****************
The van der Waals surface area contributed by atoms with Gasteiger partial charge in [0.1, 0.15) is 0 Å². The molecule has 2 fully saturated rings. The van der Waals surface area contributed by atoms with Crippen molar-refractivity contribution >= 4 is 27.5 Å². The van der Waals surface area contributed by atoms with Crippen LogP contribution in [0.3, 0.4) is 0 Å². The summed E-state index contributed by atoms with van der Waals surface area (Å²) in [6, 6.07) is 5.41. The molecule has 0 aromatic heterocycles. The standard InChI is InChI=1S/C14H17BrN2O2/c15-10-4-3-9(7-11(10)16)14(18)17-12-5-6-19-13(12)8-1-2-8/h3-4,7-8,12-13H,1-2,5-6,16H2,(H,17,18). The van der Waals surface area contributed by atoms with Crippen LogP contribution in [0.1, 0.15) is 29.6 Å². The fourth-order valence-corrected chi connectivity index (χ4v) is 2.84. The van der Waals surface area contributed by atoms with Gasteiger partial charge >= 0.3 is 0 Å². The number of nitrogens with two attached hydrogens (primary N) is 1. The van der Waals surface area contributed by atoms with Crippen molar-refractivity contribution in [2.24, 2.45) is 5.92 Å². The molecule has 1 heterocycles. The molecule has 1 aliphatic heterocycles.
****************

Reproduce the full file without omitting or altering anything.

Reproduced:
The van der Waals surface area contributed by atoms with Gasteiger partial charge in [0.1, 0.15) is 0 Å². The molecule has 2 fully saturated rings. The van der Waals surface area contributed by atoms with Crippen molar-refractivity contribution >= 4 is 27.5 Å². The van der Waals surface area contributed by atoms with Crippen LogP contribution in [0.3, 0.4) is 0 Å². The summed E-state index contributed by atoms with van der Waals surface area (Å²) in [6, 6.07) is 5.41. The molecule has 0 aromatic heterocycles. The standard InChI is InChI=1S/C14H17BrN2O2/c15-10-4-3-9(7-11(10)16)14(18)17-12-5-6-19-13(12)8-1-2-8/h3-4,7-8,12-13H,1-2,5-6,16H2,(H,17,18). The van der Waals surface area contributed by atoms with Crippen LogP contribution in [0.1, 0.15) is 29.6 Å². The fourth-order valence-corrected chi connectivity index (χ4v) is 2.84. The van der Waals surface area contributed by atoms with Gasteiger partial charge >= 0.3 is 0 Å². The number of nitrogens with two attached hydrogens (primary N) is 1. The van der Waals surface area contributed by atoms with Crippen molar-refractivity contribution in [2.24, 2.45) is 5.92 Å². The molecule has 1 heterocycles. The molecule has 1 aliphatic heterocycles.